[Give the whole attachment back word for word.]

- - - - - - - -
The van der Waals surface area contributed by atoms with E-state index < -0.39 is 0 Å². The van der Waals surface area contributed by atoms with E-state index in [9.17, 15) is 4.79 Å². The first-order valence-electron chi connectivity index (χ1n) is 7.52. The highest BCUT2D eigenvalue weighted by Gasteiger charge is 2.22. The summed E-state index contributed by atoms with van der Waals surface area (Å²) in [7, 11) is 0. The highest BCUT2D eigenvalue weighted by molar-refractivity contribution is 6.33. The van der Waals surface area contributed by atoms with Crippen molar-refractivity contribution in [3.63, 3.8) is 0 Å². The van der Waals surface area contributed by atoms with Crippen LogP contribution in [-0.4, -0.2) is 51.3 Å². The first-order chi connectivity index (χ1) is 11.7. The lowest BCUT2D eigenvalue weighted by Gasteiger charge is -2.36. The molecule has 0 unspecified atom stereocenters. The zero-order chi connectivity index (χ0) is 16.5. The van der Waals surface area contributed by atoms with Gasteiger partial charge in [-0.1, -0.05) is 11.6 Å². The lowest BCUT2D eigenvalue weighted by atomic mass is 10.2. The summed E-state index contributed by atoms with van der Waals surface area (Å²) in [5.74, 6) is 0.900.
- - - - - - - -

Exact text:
The van der Waals surface area contributed by atoms with E-state index < -0.39 is 0 Å². The van der Waals surface area contributed by atoms with E-state index in [9.17, 15) is 4.79 Å². The first-order valence-electron chi connectivity index (χ1n) is 7.52. The highest BCUT2D eigenvalue weighted by Gasteiger charge is 2.22. The summed E-state index contributed by atoms with van der Waals surface area (Å²) in [7, 11) is 0. The highest BCUT2D eigenvalue weighted by molar-refractivity contribution is 6.33. The van der Waals surface area contributed by atoms with Crippen molar-refractivity contribution in [3.63, 3.8) is 0 Å². The van der Waals surface area contributed by atoms with Crippen LogP contribution in [-0.4, -0.2) is 51.3 Å². The first-order chi connectivity index (χ1) is 11.7. The lowest BCUT2D eigenvalue weighted by Gasteiger charge is -2.36. The molecule has 0 unspecified atom stereocenters. The zero-order chi connectivity index (χ0) is 16.5. The van der Waals surface area contributed by atoms with Gasteiger partial charge in [-0.1, -0.05) is 11.6 Å². The lowest BCUT2D eigenvalue weighted by atomic mass is 10.2. The summed E-state index contributed by atoms with van der Waals surface area (Å²) in [5.74, 6) is 0.900.